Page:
My tip would be that financial freedom is physical and mental freedom. So whether you're working with customers or even in your personal life, is really meeting people where they're at, understanding what the differences are in how they view money. And really, making sure that you're-- oftentimes, with the folks that we work with is restoring hope and empowering them to realize those hopes and dreams.
It's time to share some additional resources that can help you build credit wellness. First, U.S. Bank offers one-on-one goals coaching at no cost. Goal coaching is a great way to get started on your journey toward credit wellness.
We start the process by discovering and prioritizing your goals. What do you want out of life? Your coach can also assist with identifying habits and actions to help you reach your goals.
Goal coaches cannot give financial advice or recommend products, but they can connect you to a banker to explore your options. To book an appointment, you can scan the QR code on your screen or go to usbank.com/exploremygoals. You can meet with myself, Jo, or one of our other colleagues.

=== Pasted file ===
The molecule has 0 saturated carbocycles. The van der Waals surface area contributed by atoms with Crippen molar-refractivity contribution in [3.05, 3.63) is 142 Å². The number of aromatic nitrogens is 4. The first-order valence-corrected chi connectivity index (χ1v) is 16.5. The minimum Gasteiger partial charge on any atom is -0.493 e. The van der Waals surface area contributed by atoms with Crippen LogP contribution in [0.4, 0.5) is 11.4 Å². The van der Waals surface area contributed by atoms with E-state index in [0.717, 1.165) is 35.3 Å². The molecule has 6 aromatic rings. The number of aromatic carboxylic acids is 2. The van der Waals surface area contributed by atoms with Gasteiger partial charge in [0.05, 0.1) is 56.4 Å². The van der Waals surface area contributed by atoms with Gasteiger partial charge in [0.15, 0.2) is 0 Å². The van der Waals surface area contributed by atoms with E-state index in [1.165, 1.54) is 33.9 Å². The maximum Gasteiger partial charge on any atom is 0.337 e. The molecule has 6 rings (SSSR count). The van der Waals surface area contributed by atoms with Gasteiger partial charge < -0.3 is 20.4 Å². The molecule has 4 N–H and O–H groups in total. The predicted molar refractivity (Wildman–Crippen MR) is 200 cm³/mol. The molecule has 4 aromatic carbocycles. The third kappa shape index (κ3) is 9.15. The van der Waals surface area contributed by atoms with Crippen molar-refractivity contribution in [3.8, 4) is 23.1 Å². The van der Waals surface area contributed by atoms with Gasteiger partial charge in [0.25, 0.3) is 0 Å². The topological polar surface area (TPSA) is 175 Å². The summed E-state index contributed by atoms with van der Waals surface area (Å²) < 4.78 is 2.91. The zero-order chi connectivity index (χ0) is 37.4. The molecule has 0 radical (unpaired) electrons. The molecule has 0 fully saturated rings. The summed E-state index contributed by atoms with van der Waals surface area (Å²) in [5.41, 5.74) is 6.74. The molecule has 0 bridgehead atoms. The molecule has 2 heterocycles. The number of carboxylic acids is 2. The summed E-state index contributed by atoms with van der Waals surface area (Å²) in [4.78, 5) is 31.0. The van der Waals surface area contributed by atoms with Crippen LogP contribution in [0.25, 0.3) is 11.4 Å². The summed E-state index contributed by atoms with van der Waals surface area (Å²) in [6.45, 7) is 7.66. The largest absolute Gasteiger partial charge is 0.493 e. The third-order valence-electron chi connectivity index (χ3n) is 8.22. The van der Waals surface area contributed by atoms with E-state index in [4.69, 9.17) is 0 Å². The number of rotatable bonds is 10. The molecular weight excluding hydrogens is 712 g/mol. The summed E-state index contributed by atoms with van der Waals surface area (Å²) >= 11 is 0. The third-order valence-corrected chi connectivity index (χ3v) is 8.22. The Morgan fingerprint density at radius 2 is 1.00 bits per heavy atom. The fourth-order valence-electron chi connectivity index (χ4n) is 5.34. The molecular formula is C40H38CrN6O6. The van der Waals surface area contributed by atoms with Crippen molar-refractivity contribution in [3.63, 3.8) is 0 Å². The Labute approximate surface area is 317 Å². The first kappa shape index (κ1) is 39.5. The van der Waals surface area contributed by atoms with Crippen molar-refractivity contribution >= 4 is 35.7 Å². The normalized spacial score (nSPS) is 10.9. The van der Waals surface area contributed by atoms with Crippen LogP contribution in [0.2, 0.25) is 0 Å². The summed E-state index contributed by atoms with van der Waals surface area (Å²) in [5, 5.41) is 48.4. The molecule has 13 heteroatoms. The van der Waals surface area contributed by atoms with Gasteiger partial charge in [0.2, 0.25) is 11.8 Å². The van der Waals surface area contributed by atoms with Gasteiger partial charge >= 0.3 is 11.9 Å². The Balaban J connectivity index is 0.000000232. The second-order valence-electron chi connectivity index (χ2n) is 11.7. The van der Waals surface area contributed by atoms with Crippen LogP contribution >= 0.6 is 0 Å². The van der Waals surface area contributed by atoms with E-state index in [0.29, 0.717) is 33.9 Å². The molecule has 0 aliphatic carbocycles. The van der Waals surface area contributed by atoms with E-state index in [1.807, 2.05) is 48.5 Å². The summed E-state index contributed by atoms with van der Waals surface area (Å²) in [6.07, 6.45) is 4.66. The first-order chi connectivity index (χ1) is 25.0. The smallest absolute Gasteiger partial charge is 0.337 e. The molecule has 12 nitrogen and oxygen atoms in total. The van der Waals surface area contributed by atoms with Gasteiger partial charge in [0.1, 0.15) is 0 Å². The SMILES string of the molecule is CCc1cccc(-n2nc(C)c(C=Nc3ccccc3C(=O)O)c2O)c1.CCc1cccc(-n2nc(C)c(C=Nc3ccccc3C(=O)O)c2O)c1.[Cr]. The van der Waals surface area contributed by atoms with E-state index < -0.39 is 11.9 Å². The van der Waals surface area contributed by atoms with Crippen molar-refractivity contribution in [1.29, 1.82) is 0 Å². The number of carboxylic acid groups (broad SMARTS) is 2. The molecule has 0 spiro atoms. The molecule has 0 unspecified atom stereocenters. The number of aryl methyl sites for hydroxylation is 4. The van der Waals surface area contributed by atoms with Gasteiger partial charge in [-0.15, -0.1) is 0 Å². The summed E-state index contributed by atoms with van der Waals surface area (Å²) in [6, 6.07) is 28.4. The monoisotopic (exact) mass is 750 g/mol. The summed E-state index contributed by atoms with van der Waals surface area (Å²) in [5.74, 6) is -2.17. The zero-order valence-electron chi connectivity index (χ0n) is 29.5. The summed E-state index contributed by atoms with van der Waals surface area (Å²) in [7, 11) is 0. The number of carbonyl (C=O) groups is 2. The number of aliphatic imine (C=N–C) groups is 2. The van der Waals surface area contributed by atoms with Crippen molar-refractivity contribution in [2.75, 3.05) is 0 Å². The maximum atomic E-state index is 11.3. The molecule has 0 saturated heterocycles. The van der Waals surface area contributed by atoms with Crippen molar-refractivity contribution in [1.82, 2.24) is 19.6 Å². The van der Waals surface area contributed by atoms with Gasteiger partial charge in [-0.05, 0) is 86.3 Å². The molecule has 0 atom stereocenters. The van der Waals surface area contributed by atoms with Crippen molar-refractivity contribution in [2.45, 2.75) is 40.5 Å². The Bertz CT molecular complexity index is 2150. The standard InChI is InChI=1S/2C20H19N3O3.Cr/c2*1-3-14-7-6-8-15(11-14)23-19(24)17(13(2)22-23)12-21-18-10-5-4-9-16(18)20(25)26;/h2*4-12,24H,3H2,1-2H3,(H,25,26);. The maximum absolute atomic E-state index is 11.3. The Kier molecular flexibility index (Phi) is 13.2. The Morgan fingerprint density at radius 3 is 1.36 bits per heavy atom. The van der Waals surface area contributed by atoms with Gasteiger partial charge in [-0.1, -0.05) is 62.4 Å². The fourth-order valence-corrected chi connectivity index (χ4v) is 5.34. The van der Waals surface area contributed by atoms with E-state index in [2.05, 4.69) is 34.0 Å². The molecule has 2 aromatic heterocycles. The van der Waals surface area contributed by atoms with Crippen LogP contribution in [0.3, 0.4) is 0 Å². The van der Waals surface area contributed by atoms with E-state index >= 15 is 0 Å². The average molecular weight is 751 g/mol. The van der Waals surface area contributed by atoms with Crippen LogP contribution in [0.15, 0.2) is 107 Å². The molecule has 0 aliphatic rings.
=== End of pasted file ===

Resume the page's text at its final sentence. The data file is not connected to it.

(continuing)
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TurboTax guarantees your maximum refund, which you can use for things you need or goals you've set. Plus, enlisted active duty military members and reservists can file their taxes completely free. Visit usbank.com/turbotax to get start-- to get the details, or use your phone to scan the QR code on the screen.
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We received fantastic questions during the registration process that we'll address today. If you still have questions following today's session, please book your appointment with a banker at usbank.com/book. Our first question comes from Sandra. Jay, can you please help address some financial considerations for intergenerational households?
Yeah. You may want to first-off consider the generational viewpoints and feelings about money. As we discussed earlier in the presentation, there are generational differences, not to mention other experiences, that shaped the way we view and talk about money.
As in every conversation, have an open mind and understand where people are coming from. Find common ground and good financial practices that are healthy habits, regardless of generation. Examples of that are creating a budget and sticking to that budget. Creating goals and/or vision boards. Discuss both short-term plans and long-term plans. Most of all, be open to not only share your views, but listen and understand other views as well.